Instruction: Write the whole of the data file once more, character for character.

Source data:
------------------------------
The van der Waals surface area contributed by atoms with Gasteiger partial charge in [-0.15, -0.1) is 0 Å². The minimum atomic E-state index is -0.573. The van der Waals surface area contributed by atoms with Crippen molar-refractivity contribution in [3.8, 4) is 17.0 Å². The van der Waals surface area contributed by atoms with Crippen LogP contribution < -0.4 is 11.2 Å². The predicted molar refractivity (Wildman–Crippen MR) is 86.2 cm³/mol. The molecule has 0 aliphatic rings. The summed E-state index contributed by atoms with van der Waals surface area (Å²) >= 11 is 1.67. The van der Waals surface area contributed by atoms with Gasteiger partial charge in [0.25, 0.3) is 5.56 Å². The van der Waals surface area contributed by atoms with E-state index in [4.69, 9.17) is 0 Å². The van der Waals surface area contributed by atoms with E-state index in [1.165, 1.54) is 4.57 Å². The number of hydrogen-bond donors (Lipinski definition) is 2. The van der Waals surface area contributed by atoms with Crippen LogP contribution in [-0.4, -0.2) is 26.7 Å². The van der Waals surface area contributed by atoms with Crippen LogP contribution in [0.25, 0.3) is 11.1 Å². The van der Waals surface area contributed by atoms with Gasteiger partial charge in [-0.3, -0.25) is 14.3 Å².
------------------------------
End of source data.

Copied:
The van der Waals surface area contributed by atoms with Gasteiger partial charge in [-0.15, -0.1) is 0 Å². The minimum atomic E-state index is -0.573. The van der Waals surface area contributed by atoms with Crippen molar-refractivity contribution in [3.8, 4) is 17.0 Å². The van der Waals surface area contributed by atoms with Crippen LogP contribution < -0.4 is 11.2 Å². The predicted molar refractivity (Wildman–Crippen MR) is 86.2 cm³/mol. The molecule has 0 aliphatic rings. The summed E-state index contributed by atoms with van der Waals surface area (Å²) >= 11 is 1.67. The van der Waals surface area contributed by atoms with Gasteiger partial charge in [0.25, 0.3) is 5.56 Å². The van der Waals surface area contributed by atoms with E-state index in [4.69, 9.17) is 0 Å². The van der Waals surface area contributed by atoms with E-state index in [1.165, 1.54) is 4.57 Å². The number of hydrogen-bond donors (Lipinski definition) is 2. The van der Waals surface area contributed by atoms with Crippen LogP contribution in [-0.4, -0.2) is 26.7 Å². The van der Waals surface area contributed by atoms with Crippen LogP contribution in [0.25, 0.3) is 11.1 Å². The van der Waals surface area contributed by atoms with Gasteiger partial charge in [-0.3, -0.25) is 14.3 Å².